The Colors You Should Never Paint Your Hallways

The hallway can be an often forgotten space in your home as the main rooms tend to be the primary focus of your design efforts. But that doesn't mean you can't give some attention to this small space. Hallways are a high-traffic area even though you're not hanging out in them, and that's exactly why this space presents a unique opportunity to make a big impact and can be a great location to experiment with color and have a little bit of fun with interior design. According to Apartment Therapy, a hallway can be the first impression of your home's décor and design.

Before you jump in with a random paint can, you should know that some color experts say you should never dye your hallways certain hues. Using color psychology, you can avoid painting your hallway a color that may create negative energy or make your home feel unwelcoming. But don't worry; there are also alternatives to produce a stunning hallway transformation. Here are some shades to avoid and alternatives to use.

Red feels like a warning

Red is a bold and passionate color. Though it was once a popular paint stain for full rooms, it's now more common as an accent color. This might be for the best if you're concerned about how your wall shades influence emotions.

Color psychologist Lee Chambers told Ideal Home that red could feel like a warning or a threat because the color is often associated with aggression, anger, and danger. These aren't the feelings you want when first walking into a house or through your home. Painting your walls red — even in a small space like the hallway — can make the area feel unwelcoming. Large swaths of bright red can also cause a jarring reaction.

But if you like this bold and unconventional hue, all you have to do is find the right shade. Stay away from vivid and saturated reds that can create overwhelming and unwelcoming feelings. Instead, use darker shades — think maroon, burgundy, or oxblood. Deeper, more muted, and earthier shades feel warmer and homier.

Plain white can be too stark

Many homeowners have heard that small spaces should be light and airy to make them feel larger. This is good advice, but it's also kind of dated. The thing about white is that it can be too stark and make a room feel too sterile. So even though you might be going for a neutral color to open up your space and create a canvas for other décors, you might accidentally create an unfriendly room with no personality.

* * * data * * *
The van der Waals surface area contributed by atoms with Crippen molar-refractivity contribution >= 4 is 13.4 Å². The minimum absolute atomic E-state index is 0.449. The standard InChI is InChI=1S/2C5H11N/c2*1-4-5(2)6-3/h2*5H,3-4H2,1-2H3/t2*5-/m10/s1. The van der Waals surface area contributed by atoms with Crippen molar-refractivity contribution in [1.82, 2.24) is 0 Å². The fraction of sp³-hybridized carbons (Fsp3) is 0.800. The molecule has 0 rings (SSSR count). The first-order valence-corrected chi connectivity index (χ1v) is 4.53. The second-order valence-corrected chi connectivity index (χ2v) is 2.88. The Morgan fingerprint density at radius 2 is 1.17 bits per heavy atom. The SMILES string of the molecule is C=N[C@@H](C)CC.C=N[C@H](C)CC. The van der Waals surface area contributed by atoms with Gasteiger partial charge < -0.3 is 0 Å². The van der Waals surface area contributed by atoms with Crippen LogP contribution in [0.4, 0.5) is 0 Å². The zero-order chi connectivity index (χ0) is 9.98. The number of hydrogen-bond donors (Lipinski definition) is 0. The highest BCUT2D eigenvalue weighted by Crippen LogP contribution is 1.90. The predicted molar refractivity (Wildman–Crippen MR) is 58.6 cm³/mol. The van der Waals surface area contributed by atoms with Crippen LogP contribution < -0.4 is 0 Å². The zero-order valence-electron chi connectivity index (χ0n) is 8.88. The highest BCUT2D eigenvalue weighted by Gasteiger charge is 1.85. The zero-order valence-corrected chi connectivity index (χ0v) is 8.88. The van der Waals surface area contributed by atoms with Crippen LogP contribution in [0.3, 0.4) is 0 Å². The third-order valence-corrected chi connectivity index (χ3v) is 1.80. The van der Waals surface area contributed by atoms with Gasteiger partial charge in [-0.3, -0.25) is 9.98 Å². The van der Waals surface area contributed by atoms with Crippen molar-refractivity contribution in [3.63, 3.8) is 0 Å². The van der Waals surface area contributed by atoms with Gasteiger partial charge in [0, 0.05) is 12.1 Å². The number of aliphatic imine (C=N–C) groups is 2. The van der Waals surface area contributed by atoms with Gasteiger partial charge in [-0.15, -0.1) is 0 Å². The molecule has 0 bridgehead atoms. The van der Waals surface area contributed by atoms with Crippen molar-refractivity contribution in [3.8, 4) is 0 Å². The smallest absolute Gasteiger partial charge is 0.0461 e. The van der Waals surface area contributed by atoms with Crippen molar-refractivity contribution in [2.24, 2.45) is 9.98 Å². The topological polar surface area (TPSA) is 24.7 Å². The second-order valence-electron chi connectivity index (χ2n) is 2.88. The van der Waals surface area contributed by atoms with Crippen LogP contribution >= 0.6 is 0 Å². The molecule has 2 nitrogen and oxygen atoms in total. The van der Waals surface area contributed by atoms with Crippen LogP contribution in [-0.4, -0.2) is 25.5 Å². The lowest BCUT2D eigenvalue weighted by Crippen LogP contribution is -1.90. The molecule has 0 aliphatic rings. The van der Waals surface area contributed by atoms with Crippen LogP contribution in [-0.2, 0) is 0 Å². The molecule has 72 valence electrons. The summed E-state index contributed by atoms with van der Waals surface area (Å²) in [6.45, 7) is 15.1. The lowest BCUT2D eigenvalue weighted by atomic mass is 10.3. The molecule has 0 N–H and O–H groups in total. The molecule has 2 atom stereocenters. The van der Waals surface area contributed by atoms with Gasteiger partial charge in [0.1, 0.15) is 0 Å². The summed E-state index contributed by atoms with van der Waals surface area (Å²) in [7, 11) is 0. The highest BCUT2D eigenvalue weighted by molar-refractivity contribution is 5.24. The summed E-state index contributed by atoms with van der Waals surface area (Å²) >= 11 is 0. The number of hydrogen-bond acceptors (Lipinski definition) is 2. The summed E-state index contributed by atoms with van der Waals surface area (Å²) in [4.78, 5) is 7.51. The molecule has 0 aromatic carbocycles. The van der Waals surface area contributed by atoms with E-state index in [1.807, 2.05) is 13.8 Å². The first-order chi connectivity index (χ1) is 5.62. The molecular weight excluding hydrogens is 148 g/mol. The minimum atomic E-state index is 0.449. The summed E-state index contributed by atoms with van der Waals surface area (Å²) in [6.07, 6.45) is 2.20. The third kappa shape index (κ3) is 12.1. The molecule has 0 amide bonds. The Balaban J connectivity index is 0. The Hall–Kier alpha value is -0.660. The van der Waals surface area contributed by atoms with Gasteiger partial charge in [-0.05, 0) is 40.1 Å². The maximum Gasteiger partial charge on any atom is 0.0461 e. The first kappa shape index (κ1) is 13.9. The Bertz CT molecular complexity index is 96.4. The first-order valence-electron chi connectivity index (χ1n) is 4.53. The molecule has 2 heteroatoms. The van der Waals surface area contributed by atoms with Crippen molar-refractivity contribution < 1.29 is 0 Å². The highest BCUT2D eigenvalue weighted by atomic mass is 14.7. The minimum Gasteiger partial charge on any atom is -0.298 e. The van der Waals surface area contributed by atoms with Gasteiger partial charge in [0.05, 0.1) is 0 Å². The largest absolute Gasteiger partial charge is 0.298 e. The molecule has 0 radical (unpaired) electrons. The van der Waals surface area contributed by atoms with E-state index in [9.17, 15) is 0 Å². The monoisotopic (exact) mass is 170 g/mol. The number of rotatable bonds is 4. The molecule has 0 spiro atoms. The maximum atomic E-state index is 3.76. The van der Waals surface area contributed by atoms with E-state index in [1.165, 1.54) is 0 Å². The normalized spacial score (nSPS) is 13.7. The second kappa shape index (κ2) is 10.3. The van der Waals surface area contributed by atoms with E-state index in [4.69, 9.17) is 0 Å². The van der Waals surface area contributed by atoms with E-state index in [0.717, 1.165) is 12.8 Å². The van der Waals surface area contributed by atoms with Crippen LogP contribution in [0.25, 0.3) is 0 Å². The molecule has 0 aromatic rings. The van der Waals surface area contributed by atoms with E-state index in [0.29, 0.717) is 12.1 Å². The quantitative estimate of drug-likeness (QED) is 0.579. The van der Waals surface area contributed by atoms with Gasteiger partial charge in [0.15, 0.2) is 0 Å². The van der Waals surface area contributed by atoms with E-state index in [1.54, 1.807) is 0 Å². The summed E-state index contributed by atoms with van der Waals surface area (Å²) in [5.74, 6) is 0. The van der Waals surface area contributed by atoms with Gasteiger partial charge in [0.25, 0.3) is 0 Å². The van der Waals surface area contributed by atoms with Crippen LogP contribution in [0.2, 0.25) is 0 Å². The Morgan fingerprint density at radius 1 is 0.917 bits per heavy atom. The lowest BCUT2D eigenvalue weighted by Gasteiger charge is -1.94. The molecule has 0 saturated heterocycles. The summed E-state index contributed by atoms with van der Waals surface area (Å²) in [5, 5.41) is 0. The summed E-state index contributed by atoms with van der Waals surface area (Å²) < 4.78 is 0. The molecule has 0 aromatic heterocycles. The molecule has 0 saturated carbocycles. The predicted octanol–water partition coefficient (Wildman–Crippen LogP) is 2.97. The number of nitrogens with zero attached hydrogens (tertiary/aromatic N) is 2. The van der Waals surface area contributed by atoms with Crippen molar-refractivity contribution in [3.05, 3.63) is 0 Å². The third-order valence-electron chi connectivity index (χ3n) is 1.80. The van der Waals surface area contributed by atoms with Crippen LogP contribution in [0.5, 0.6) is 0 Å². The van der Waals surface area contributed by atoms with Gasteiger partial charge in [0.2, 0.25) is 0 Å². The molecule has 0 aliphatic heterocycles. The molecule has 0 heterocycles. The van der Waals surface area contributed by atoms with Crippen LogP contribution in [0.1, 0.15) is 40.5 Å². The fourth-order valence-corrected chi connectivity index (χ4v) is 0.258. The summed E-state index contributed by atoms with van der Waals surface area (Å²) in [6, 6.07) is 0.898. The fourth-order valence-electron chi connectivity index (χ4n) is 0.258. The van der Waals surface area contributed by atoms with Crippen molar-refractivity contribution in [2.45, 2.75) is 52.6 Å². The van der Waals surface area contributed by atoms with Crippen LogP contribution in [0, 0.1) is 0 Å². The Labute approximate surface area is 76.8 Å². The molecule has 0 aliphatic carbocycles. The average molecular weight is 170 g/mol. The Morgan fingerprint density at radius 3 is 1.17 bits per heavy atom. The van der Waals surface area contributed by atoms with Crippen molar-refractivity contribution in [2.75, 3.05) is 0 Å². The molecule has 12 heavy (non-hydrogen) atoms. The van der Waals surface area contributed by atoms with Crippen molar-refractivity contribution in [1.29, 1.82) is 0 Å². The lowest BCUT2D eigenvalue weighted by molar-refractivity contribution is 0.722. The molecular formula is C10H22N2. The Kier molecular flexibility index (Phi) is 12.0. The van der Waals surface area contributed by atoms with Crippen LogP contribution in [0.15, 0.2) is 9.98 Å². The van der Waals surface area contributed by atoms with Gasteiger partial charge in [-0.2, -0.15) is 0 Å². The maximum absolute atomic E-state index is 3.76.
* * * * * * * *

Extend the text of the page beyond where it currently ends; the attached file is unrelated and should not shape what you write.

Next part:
This doesn't mean you can't use white in your hallway. After all, it's a neutral that provides a great base. However, for your walls, you don't want to choose a stark white. In an interview with Elle Decor, interior designer Matthew Boland suggests a warmer shade of white that feels comfortable and architectural.

Other designers agree that warmer, creamy shades are the best kinds of white because they're gentle and not too overpowering. Look for whites with subtle yellow or peach undertones. You want your hue to be calming and relaxing, not austere.

Strange undertones make the area feel off

Have you ever loved a color in the store, but when you brought it home and painted your wall, something about it just didn't feel right? Maybe it doesn't look good in your home's lighting, or perhaps it subtly clashes with the rest of your décor. On the other hand, the undertones you didn't notice might throw the aesthetics off. Either way, neutral colors often have unexpected undertones that make your paint color feel wrong, says The Spruce. For example, you may think you're bringing home a gorgeous gray or bright beige, but then, after you test it in the room, it has a weird green or pink tint that doesn't seem right.

Of course, this isn't to say you should shy away from neutral paint colors because when you find the right shade, it can be magical. The solution is to check the undertones. When you purchase your can of paint, the store can help you identify what undertones a color has. You can also do research and read reviews on the paint color you're thinking of to get an idea if it works well in your home. Better yet, take home some samples of your favorite shades and paint small areas of your wall. This way, you'll be able to pick a hue in no time.